other steps that can be taken to make the process less uncomfortable. A pleasant waiting area with appropriate material (leaflets and posters) will help to alleviate any stress and easy access to toilet facilities will support dignity: also waiting time should be kept to a minimum. A place to change should be comfortable and private or, if possible, the woman can be offered the opportunity to wear her own clothes. Where she has to undress, there must be a convenient and safe place to leave clothes and other personal items and a clean gown should be provided as well as a facility for hygienic disposal of sanitary or incontinence aids: clean products need to be available for after the examination. The room must be secure against entry from outside during the examination and should already contain all of the equipment that will be needed plus any examination couch should face away from the door. In this way, any stress or distress caused by the examination can be reduced.

The Examination or Procedure Before an examination, a gynaecological history should be taken from patient records and through discussion with the patient. Anybody conducting a vaginal examination should be properly qualified and competent not just in medicine but in this particular procedure. Usually that will mean a doctor, midwife or nurse and any diagnosis will certainly require the opinion of a specialist in the area. Again, consent should always be confirmed, not just for the sensitivity mentioned above but also because an examination without explicit consent could leave the examining clinician open to a charge of assault. The presence of a chaperone is always to be recommended but especially where a woman might have reasons to be uncomfortable with or object to the examination or procedure. In

the event that the woman shows any signs of arousal during the process, the clinician should halt as soon as it is safe to do so. It is good practice to offer the woman the chance to decline to be examined. Where it is difficult to get consent, guidelines for each situation will need to be followed for steps that should precede any examination. As well as consent, there are a number of things to consider before any examination. The RCN guide (see above for reference) suggests… “Review the following considerations before commencing the procedure. •W  hat is the reason for performing the procedure? •H  ow will the information obtained be used to benefit the woman? •A  re you competent to perform the planned procedure? •H  as valid consent been obtained and documented? •H  ow will the information be recorded, stored or referred, if necessary? “Effective communication is a critical skill required throughout this procedure. Explain to the woman what is happening, before and during the examination.” As well as all of the above, it is also good practice to ensure that the woman understands the reason and purpose for the examination, how it will be conducted and what the examining clinician will be looking for. And patient confidentiality is essential with regard to any examination or procedure. For readers who would like to consider this in greater depth, refer to Sultan Qaboos University Medical Journal published in August 2013, ‘Improving Vaginal Examinations Performed by Midwifes’6. The article usefully reviews and distils a number of items from available literature. This is a sensitive area of clinical practice but a thorough approach will ensure that it is not intrusive or demeaning.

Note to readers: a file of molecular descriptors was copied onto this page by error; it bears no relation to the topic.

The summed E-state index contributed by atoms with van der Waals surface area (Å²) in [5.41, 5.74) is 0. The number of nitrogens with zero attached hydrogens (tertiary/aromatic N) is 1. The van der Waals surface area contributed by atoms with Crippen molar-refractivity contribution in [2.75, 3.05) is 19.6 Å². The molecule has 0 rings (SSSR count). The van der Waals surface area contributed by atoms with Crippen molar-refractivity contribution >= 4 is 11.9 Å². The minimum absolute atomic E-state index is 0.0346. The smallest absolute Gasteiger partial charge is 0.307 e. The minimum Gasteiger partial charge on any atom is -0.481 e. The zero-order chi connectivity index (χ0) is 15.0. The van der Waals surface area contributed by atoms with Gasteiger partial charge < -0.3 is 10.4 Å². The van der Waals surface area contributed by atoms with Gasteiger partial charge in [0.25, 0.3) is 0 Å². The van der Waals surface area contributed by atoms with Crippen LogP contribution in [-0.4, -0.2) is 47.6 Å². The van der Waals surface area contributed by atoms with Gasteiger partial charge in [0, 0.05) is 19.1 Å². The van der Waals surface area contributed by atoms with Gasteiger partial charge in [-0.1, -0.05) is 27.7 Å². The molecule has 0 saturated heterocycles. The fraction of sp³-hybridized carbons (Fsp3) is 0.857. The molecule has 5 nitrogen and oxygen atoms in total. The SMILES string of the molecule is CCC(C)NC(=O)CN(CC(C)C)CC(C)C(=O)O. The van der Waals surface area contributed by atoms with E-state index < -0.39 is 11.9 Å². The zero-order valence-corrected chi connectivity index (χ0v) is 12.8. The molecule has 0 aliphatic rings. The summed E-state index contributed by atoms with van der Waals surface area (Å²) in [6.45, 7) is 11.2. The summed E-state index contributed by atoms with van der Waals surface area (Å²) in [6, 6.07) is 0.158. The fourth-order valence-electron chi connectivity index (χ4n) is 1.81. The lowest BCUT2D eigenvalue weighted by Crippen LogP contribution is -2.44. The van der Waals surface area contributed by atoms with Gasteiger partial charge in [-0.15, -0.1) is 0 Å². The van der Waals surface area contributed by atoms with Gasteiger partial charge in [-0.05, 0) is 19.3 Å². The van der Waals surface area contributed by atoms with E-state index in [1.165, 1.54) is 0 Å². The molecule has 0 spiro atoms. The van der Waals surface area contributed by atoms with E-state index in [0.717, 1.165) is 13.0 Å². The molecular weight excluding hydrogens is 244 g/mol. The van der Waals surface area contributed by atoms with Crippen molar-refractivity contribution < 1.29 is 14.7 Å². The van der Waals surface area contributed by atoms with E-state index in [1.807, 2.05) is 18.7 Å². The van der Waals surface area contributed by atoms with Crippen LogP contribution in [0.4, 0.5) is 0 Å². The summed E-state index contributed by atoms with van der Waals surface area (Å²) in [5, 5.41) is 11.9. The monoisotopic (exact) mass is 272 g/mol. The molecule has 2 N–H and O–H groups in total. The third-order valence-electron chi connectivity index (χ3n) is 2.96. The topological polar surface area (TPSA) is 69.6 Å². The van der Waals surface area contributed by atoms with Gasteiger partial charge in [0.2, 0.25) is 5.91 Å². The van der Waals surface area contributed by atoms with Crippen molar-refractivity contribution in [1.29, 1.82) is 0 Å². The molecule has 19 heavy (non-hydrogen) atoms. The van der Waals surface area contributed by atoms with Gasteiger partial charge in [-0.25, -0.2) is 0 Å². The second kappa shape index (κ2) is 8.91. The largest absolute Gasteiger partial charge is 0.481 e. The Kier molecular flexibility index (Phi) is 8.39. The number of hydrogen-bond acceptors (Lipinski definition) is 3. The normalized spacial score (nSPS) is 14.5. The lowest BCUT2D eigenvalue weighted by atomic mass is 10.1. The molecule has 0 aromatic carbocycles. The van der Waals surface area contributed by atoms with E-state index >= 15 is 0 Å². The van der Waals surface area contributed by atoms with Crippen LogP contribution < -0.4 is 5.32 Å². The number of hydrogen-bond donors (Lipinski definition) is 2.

A Considerate Procedure Peter Dunwell, Medical Correspondent

It’s never going to be easy but good practitioners and good practice will ensure that a woman being examined is neither distressed nor suffers needless pain or discomfort

Ask the woman whether she has previously had a similar examination and, if so, did any concerns arise from that experience

In the preceding article, Camilla Slade considered conditions that can impact on the quality of a vaginal or pelvic examination for the patient. In this article we’ll look more closely at what happens during the examination and what devices might assist in either the efficacy or the comfort for what will always be an intrusive procedure.